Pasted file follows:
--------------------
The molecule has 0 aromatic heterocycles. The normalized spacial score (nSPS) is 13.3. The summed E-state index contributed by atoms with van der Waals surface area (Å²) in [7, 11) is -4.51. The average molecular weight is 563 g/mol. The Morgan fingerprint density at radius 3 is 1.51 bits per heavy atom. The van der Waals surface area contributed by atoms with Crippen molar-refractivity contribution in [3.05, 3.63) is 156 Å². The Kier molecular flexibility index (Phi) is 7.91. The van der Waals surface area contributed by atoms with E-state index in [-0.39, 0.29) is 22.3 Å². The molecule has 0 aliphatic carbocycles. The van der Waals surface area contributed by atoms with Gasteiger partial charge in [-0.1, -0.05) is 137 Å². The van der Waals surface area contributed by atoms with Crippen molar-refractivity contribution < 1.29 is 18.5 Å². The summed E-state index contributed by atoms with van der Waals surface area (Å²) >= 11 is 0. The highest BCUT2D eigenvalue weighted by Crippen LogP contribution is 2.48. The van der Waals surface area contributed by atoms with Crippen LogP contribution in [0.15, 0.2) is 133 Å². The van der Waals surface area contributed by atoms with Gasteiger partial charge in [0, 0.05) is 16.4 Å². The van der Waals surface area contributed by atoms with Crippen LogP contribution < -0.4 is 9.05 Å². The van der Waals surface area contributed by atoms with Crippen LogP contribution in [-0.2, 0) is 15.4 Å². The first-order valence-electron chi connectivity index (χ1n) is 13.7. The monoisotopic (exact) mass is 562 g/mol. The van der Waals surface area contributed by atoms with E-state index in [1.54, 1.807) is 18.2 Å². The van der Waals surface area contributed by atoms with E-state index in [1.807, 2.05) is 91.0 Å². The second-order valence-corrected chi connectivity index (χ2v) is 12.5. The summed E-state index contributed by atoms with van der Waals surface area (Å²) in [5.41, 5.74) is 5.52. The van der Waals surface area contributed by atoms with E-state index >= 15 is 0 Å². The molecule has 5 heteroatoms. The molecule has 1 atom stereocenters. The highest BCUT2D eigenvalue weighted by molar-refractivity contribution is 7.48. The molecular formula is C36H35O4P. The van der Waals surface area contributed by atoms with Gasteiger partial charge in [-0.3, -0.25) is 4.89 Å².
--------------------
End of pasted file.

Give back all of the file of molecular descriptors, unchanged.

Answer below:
The molecule has 0 aromatic heterocycles. The normalized spacial score (nSPS) is 13.3. The summed E-state index contributed by atoms with van der Waals surface area (Å²) in [7, 11) is -4.51. The average molecular weight is 563 g/mol. The Morgan fingerprint density at radius 3 is 1.51 bits per heavy atom. The van der Waals surface area contributed by atoms with Crippen molar-refractivity contribution in [3.05, 3.63) is 156 Å². The Kier molecular flexibility index (Phi) is 7.91. The van der Waals surface area contributed by atoms with E-state index in [-0.39, 0.29) is 22.3 Å². The molecule has 0 aliphatic carbocycles. The van der Waals surface area contributed by atoms with Gasteiger partial charge in [-0.1, -0.05) is 137 Å². The van der Waals surface area contributed by atoms with Crippen molar-refractivity contribution < 1.29 is 18.5 Å². The summed E-state index contributed by atoms with van der Waals surface area (Å²) >= 11 is 0. The highest BCUT2D eigenvalue weighted by Crippen LogP contribution is 2.48. The van der Waals surface area contributed by atoms with Crippen LogP contribution in [0.15, 0.2) is 133 Å². The van der Waals surface area contributed by atoms with Gasteiger partial charge in [0, 0.05) is 16.4 Å². The van der Waals surface area contributed by atoms with Crippen LogP contribution < -0.4 is 9.05 Å². The van der Waals surface area contributed by atoms with Crippen LogP contribution in [-0.2, 0) is 15.4 Å². The first-order valence-electron chi connectivity index (χ1n) is 13.7. The monoisotopic (exact) mass is 562 g/mol. The van der Waals surface area contributed by atoms with E-state index in [1.54, 1.807) is 18.2 Å². The van der Waals surface area contributed by atoms with E-state index in [1.807, 2.05) is 91.0 Å². The second-order valence-corrected chi connectivity index (χ2v) is 12.5. The summed E-state index contributed by atoms with van der Waals surface area (Å²) in [5.41, 5.74) is 5.52. The van der Waals surface area contributed by atoms with E-state index >= 15 is 0 Å². The molecule has 5 heteroatoms. The molecule has 1 atom stereocenters. The highest BCUT2D eigenvalue weighted by molar-refractivity contribution is 7.48. The molecular formula is C36H35O4P. The van der Waals surface area contributed by atoms with Gasteiger partial charge in [-0.3, -0.25) is 4.89 Å².